Password blues.

For the average computer user, password management often involves either their pet’s name or a selection of Post-It notes on their monitor.  While for some this may be the only way to remember their passwords, there are a number of guidelines that can be followed to ensure users create strong, secure passwords that are also easy to remember without having to write them down.

It’s a popularly held belief that the best passwords are those made up of random strings of upper and lower case letters, numbers, and other symbols.  While these are indeed the most difficult to crack via a brute force attack and tend to be impervious to dictionary attacks, they are also the most difficult to remember and therefore the most likely to be written done.  The most complex password becomes useless when its easily accessible by other people.

The complexity of a password increases exponentially as the password’s length increases.  There are over 10,000 more password combinations for a 15 character password using just lower case letters than there are for an 8 character password using upper and lower case letters, numbers, and all the symbols easily accessible on a normal keyboard.  Therefore, you don’t need to use every character available just to get a complex password.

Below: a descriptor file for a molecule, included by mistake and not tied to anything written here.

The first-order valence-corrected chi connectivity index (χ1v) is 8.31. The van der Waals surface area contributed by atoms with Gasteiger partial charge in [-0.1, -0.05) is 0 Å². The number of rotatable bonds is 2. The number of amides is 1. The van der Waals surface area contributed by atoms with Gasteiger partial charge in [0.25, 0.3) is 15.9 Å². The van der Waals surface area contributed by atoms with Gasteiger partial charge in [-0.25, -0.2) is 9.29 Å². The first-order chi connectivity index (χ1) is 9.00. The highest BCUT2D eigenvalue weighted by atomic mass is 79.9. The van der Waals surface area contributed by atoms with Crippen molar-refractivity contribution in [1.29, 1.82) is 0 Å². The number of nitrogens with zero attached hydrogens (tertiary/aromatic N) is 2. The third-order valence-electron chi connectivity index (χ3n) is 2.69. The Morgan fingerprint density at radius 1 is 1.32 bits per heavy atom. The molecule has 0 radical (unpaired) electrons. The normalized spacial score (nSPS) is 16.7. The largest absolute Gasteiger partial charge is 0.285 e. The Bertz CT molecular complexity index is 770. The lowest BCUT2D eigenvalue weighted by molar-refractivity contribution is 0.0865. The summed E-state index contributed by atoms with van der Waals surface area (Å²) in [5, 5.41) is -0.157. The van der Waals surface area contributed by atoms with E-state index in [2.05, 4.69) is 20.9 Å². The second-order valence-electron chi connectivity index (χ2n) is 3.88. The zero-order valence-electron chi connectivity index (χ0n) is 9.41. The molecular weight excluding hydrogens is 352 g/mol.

Many people also don’t realise that Windows passwords can be up to 127 characters long and can also contain a space.  This makes it very easy to construct a complex password, which is in essence a pass phrase, which is easy to remember.  A good way to start is to take a simple phrase, such as “summer is” here and apply some standard rules to it.  For example, you could capitalise the second letter or each word, rather than the first, to make it more difficult to guess.  You could then add a specific symbol at the end of the password.  Lastly, you could substitute specific letters for symbols or numbers (such as “@” for “a” and “5″ for “s”).  This makes the password “5Ummer i5 hEre!” which is very complex and well protected from common password attacks.  If you keep the same set of standard rules, it’s also easy to remember.  Additionally, if you need to write anything down, you can write down the rules rather than the password itself which is a much lower risk.

When you need to change your password, you simply need to select a new phrase and apply the same rules – “now its autumn” would then become “nOw iT5 @Utumn!”, another complex yet easy to remember password.

One last point – there is always going to be a need at some point to write down a password.  Some passwords, such as the Windows Directory Services Restore Mode password, are designed to never be used except in an emergency.  These are therefore going to need to be recorded somewhere to ensure access when needed.  Writing these passwords down is not in itself a security risk – it’s what you do after they are written down that can cause the problem.  Locking the password is a safe with controlled access should present very little risk at all, and as the use of these passwords is very limited, it shouldn’t be a problem if accessing them takes time.

Tags: , ,